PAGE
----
Today's prompts from Eden Hills are: Starts with X, Craft and Growing.
Starts with X
Xanthophyll starts with X. Xanthophylls are yellow-coloured pigments that one might find in a variety of natural sources, including leaves that turn yellow in the fall. Specific xanthophylls include lutein and zeaxanthin, which are the compounds responsible for the yellow colour of egg yolks.
Today I made my quick and easy egg custards with some eggs from our lovely flock. Look at all that xanthophyll!
.....why (I hear you asking) are there more than 4 egg yolks in the picture? Well, the eggs I am using are from our Silkie hens, which lay eggs that weigh about 1 oz, compared to a regular egg that is about 2.5 oz. Thus, 9 Silkie eggs = approximately 4 regular eggs!
Whisk together the eggs and sugar with a splash of vanilla. A teaspoon or so will do. Sometimes I use almond extract instead. Action shot!
Add 2 1/2 cups of milk. Alternatively, you can add 1 1/2 cups of milk and 1 cup of water. I like the full milk version. I also use full fat (homogenized) milk. That skim milk business is nasty. Whisk again, not too vigorously, or it will splash all over the place!
Prepare a 9 x 13" glass pan - fill it about 1/3 with cold water. Then set the custard cups (ramekins) into it so that the water goes about halfway up the sides of the cups. The water helps ensure even cooking, and prevents bubbling in the custards. It is a cooking technique known as "bain marie," derived from French, and previously from the Latin.
Bake at 350 F for about 45 minutes.
The tops will be firm, not wet. You don't want the tops to be puffing up - if they do, you've cooked it for too long. It will still taste OK but the texture will not be as smooth. Here are my finished custards. Super yummy with a swirl of maple syrup on top!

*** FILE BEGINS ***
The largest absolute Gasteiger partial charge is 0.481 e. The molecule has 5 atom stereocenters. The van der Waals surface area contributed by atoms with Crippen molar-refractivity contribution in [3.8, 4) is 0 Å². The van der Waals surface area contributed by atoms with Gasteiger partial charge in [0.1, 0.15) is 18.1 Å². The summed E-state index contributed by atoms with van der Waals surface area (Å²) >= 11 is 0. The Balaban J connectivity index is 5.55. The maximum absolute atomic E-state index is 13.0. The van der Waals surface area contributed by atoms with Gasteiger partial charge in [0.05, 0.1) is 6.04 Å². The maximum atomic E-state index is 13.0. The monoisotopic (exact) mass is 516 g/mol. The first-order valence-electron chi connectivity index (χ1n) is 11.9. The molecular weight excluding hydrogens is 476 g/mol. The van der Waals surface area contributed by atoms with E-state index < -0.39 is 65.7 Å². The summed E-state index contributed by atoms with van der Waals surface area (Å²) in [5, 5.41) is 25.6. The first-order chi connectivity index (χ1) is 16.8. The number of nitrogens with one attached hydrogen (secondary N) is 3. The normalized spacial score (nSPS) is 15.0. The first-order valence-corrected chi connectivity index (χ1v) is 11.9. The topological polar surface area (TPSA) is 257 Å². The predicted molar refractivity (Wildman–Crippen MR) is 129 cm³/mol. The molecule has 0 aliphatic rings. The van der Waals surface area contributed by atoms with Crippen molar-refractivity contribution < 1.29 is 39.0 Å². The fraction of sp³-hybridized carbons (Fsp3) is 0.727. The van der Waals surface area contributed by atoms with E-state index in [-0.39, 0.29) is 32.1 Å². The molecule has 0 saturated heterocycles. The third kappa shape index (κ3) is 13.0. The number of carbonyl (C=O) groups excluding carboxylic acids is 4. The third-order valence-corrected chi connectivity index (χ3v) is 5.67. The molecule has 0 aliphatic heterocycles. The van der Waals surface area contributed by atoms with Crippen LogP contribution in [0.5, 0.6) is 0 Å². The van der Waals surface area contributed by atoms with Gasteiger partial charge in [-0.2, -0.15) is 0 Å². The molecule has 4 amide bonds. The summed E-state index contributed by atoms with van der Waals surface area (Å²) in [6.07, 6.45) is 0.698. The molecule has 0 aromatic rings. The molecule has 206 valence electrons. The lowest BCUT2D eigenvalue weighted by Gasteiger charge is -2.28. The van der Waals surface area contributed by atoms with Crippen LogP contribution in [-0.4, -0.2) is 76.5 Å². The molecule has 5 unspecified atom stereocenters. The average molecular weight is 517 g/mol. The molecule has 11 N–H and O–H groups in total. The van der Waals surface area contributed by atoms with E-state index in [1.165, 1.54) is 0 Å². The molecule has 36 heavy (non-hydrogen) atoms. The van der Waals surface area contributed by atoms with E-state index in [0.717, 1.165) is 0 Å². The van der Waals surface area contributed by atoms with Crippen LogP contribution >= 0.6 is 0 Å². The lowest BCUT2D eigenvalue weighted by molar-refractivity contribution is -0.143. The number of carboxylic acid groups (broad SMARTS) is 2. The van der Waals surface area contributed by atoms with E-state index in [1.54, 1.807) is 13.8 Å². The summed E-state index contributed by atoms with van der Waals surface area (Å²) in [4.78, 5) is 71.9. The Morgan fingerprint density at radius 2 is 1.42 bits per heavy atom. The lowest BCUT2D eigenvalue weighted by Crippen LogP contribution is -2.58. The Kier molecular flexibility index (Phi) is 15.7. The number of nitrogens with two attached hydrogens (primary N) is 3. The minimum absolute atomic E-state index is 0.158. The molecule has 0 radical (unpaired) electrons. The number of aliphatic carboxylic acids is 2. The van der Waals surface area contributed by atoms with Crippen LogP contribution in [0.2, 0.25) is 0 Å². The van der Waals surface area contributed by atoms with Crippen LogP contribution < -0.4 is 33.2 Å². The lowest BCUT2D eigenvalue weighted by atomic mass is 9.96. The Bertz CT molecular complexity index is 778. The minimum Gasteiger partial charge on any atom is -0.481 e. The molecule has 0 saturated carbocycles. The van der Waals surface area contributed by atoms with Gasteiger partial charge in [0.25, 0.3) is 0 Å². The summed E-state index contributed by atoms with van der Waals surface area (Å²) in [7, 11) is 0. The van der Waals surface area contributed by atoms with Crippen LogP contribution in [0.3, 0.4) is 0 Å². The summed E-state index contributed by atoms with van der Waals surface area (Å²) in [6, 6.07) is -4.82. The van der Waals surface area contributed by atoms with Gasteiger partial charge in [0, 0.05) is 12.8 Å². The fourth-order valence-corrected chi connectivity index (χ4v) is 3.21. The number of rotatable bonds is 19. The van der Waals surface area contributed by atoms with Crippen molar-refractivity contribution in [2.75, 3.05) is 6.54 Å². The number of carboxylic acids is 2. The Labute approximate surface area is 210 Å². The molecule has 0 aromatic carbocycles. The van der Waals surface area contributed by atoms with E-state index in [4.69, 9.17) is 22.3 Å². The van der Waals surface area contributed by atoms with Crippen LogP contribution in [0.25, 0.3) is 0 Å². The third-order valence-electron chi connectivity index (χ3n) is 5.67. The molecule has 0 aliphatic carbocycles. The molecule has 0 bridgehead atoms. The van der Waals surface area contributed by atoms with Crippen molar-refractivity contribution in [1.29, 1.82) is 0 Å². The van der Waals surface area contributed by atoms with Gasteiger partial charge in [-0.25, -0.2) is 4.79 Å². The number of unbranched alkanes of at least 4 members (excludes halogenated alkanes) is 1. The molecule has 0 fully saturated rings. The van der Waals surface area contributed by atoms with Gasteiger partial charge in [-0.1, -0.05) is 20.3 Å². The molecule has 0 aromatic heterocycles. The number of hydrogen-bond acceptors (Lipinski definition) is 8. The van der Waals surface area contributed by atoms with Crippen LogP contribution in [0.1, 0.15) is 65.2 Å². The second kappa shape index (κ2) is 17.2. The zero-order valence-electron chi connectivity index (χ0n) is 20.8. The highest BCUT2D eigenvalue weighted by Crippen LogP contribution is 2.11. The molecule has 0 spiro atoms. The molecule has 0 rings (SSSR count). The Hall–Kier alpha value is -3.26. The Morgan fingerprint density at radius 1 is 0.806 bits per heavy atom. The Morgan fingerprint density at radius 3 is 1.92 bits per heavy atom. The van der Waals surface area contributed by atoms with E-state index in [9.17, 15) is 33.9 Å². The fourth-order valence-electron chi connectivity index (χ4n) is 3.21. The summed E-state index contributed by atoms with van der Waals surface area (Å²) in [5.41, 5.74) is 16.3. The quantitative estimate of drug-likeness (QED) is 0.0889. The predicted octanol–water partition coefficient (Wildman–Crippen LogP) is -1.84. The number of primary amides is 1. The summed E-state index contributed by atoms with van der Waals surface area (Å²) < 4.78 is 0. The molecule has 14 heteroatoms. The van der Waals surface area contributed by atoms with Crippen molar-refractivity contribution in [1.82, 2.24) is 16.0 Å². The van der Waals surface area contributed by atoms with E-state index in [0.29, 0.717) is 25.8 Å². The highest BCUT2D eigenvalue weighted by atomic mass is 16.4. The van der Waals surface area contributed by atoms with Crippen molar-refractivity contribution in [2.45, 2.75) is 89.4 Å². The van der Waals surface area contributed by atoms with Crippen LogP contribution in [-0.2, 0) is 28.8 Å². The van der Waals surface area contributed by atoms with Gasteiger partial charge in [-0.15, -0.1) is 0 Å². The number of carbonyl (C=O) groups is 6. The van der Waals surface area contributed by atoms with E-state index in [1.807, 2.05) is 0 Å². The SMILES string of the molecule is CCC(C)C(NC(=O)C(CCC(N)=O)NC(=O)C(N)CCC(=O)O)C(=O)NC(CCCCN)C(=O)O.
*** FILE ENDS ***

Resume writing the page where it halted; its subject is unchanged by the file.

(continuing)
As most readers know, I do a lot of craft-themed things, when I have time. I haven't had much time at all lately. Here is a cowl I knitted a couple of months ago. Knitting is definitely one of my favourite crafts.
There isn't much growing around here at this time of year! However, I do have a few house plants, including the following succulents. I am fond of cacti and succulents. They have very interesting shapes and forms.
As you can see, I keep them on a sunny windowsill.
This is a plant with a cute common name - fairy washboard. Its proper name is Haworthia limifolia.
Double points, for X no less (!!) - this plant belongs to the Xanthorrhoeaceae family.
This is an Echeveria, but I do not know which one - there are hundreds of species and I haven't had time to pore over the many pictures of them online and determine which one it is. It might be Echeveria shaviana. I do love the ruffled edges.
Finally, this is a cactus species that I affectionately call "Hairy Mary" but it is actually Rhipsalis burchellii, also called Mistletoe cactus. I used to have one in Iowa that was huge and very robust. This one is much smaller and less full, but hopefully over time it will become more dense.